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The Agrarian Problem in the Sixteenth Century
by Tawney, R. H.

Overview -
This historic book may have numerous typos and missing text. Purchasers can download a free scanned copy of the original book (without typos) from the publisher. Not indexed. Not illustrated. 1912 Excerpt: ...(b) manors in Wiltshire and Dorsetshire (one), and (c) manors in other southern and eastern counties, but including one in Staffordshire and one in Lancashire. For purposes of comparison the table given in Part I. Chapter Ill., illustrating the use made of the customary holdings, is repeated here: --1 Leadam, Domesday of enclosures). For a discussion as to whether they suggest that enclosing took place for arable or pasture, see Trans. Royal Hist. Soc., New Series, vol. xiv. Quarterly Journal of Economics, vol. xi. Table X 1 Oxford Studies in Social and Legal History, vol. i. pp. 171-173. P II (continued) Composed Of (a) Thibtt-two Farms On Twenty-three Manors In Wilts And One Manor In Dorset The figures in this table do not pretend to complete accuracy, but their classification of the distribution of land between different uses is not far wrong. Of the customary tenants' land about 87 per cent, is arable, and 12 per cent. meadow and pasture. Of the farmers' land about 49 per cent, is arable, 36 per cent, pasture, 9 per cent, meadow. The proportion of pasture to arable is somewhat higher in the southern and midland counties than it is in East Anglia; but the cases examined are too few to allow of any conclusion being drawn from this fact. Without pushing the figures in either table further than they will go, one may suggest that they seem to imply, in the first place, that thelarge farmer was by no means always a grazier, and that the writers of the period who spoke as though all large-scale farming meant the conversion of arable to pasture were 'guilty of some exaggeration. In a good many cases the methods of cultivation pursued by the farmer of the demesne differed from those of the customary tenants only in the fact that his holding was larger; as a matte..

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More About The Agrarian Problem in the Sixteenth Century by Tawney, R. H.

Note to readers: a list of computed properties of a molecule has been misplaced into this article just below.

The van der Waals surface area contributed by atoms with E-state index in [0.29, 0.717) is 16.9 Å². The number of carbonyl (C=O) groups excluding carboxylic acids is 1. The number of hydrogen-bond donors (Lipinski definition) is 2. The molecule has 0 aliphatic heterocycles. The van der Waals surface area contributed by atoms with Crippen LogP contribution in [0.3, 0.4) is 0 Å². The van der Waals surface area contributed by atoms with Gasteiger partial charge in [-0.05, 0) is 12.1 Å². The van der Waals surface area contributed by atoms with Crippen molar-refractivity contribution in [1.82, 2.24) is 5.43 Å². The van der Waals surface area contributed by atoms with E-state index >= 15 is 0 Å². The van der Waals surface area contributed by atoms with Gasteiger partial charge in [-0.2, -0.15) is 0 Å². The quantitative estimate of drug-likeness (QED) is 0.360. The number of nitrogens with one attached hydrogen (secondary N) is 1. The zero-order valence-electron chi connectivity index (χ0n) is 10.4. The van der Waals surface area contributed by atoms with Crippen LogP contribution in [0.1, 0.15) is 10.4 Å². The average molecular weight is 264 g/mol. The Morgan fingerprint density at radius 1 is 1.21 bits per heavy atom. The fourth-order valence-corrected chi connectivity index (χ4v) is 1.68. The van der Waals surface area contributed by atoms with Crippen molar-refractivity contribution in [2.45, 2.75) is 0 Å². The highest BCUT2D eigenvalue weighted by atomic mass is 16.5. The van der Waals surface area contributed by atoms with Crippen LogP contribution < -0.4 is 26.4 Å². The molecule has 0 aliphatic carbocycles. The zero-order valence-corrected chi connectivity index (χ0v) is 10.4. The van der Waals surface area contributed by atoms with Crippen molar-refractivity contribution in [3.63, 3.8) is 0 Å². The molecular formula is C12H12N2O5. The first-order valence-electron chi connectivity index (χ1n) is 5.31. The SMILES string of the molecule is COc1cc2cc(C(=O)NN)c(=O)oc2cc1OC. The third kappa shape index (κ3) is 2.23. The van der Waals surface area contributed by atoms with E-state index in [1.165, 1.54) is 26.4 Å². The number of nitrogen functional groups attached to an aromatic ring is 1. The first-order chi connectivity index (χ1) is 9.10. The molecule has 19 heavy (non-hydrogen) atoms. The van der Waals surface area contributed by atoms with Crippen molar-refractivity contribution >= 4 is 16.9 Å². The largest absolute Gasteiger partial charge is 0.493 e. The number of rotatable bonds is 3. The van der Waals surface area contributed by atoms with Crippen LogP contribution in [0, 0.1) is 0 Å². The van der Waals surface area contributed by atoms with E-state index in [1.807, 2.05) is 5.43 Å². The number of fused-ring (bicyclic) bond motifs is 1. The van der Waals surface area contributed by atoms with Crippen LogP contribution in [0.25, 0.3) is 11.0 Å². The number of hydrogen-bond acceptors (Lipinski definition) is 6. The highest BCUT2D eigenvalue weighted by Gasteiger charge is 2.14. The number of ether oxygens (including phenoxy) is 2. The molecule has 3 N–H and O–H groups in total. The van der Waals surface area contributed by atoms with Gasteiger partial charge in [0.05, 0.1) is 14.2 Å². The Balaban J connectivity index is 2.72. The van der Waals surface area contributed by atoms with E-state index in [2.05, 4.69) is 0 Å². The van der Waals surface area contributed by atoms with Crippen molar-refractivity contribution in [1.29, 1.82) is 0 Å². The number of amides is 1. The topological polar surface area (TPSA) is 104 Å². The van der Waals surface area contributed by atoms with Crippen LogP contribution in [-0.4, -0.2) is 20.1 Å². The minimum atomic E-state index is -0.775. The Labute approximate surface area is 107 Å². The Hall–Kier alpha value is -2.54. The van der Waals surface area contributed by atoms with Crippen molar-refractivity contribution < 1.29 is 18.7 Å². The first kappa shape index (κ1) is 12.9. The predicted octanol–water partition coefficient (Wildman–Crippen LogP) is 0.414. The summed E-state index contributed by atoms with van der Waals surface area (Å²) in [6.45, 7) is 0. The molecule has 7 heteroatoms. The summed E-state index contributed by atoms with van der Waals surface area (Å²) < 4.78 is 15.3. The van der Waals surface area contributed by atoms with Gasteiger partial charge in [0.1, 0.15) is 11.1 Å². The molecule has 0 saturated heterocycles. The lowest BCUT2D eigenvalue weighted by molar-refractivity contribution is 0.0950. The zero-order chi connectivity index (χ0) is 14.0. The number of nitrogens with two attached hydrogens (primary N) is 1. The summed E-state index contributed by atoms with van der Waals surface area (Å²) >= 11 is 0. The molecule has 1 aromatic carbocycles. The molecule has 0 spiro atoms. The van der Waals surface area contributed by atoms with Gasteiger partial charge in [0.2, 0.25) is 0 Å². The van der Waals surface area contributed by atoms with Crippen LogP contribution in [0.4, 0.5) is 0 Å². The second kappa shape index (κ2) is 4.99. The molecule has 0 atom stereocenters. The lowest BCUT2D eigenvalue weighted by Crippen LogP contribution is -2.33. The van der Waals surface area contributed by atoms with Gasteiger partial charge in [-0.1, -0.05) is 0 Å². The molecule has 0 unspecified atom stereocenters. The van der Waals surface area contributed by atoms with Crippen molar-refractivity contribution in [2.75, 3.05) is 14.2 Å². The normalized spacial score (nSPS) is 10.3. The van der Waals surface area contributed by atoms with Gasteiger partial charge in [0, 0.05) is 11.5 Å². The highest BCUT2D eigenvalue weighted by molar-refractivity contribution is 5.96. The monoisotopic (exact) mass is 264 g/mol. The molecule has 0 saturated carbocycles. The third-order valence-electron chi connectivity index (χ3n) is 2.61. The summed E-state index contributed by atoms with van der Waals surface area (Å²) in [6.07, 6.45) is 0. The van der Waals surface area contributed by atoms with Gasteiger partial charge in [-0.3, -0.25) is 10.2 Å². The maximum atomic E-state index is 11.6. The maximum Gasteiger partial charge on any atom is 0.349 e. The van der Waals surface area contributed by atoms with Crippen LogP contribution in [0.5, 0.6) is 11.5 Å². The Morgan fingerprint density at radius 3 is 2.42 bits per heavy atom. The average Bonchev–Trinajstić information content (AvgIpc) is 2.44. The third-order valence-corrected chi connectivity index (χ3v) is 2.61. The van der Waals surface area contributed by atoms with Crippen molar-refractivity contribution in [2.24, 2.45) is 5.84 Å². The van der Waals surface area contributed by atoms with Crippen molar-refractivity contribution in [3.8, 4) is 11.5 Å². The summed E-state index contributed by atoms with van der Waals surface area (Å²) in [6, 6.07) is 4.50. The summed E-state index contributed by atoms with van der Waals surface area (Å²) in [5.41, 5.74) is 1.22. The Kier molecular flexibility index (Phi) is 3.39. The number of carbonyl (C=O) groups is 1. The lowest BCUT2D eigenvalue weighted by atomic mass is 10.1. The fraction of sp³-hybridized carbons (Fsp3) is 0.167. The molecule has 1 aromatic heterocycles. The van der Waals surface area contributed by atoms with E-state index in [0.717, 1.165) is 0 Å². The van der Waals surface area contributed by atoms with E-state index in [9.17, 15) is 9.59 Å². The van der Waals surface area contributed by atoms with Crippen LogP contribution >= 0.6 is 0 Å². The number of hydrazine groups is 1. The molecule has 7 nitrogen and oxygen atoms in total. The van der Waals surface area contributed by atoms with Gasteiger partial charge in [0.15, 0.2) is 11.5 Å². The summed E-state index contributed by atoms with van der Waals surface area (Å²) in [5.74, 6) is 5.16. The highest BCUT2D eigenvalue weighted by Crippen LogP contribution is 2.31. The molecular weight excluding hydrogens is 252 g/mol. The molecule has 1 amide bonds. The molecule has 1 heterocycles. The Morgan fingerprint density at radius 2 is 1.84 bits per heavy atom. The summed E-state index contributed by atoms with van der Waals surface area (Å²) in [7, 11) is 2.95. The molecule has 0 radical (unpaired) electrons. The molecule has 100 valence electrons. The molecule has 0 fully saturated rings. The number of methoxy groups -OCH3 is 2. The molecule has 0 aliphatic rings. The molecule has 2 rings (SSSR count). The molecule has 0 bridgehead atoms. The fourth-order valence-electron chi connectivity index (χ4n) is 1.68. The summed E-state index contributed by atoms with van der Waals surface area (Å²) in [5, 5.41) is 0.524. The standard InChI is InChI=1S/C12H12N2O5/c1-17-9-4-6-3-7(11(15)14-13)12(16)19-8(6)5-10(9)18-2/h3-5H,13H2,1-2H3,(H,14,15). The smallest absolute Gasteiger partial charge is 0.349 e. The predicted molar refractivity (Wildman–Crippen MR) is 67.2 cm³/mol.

Overview

This historic book may have numerous typos and missing text. Purchasers can download a free scanned copy of the original book (without typos) from the publisher. Not indexed. Not illustrated. 1912 Excerpt: ...(b) manors in Wiltshire and Dorsetshire (one), and (c) manors in other southern and eastern counties, but including one in Staffordshire and one in Lancashire. For purposes of comparison the table given in Part I. Chapter Ill., illustrating the use made of the customary holdings, is repeated here: --1 Leadam, Domesday of enclosures). For a discussion as to whether they suggest that enclosing took place for arable or pasture, see Trans. Royal Hist. Soc., New Series, vol. xiv. Quarterly Journal of Economics, vol. xi. Table X 1 Oxford Studies in Social and Legal History, vol. i. pp. 171-173. P II (continued) Composed Of (a) Thibtt-two Farms On Twenty-three Manors In Wilts And One Manor In Dorset The figures in this table do not pretend to complete accuracy, but their classification of the distribution of land between different uses is not far wrong. Of the customary tenants' land about 87 per cent, is arable, and 12 per cent. meadow and pasture. Of the farmers' land about 49 per cent, is arable, 36 per cent, pasture, 9 per cent, meadow. The proportion of pasture to arable is somewhat higher in the southern and midland counties than it is in East Anglia; but the cases examined are too few to allow of any conclusion being drawn from this fact. Without pushing the figures in either table further than they will go, one may suggest that they seem to imply, in the first place, that thelarge farmer was by no means always a grazier, and that the writers of the period who spoke as though all large-scale farming meant the conversion of arable to pasture were 'guilty of some exaggeration. In a good many cases the methods of cultivation pursued by the farmer of the demesne differed from those of the customary tenants only in the fact that his holding was larger; as a matte..

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Details
  • PID: 14405387917
  • Publisher: Longmans, Green and Co
  • Seller: Cleveland Book Company
    Description: Octavo, 464pp. plus advertisements. Ex-library copy with minimal markings, in red cloth. Very good, with all folding maps present. Hinges just starting, but else a clean and tight copy.
    Condition: Very good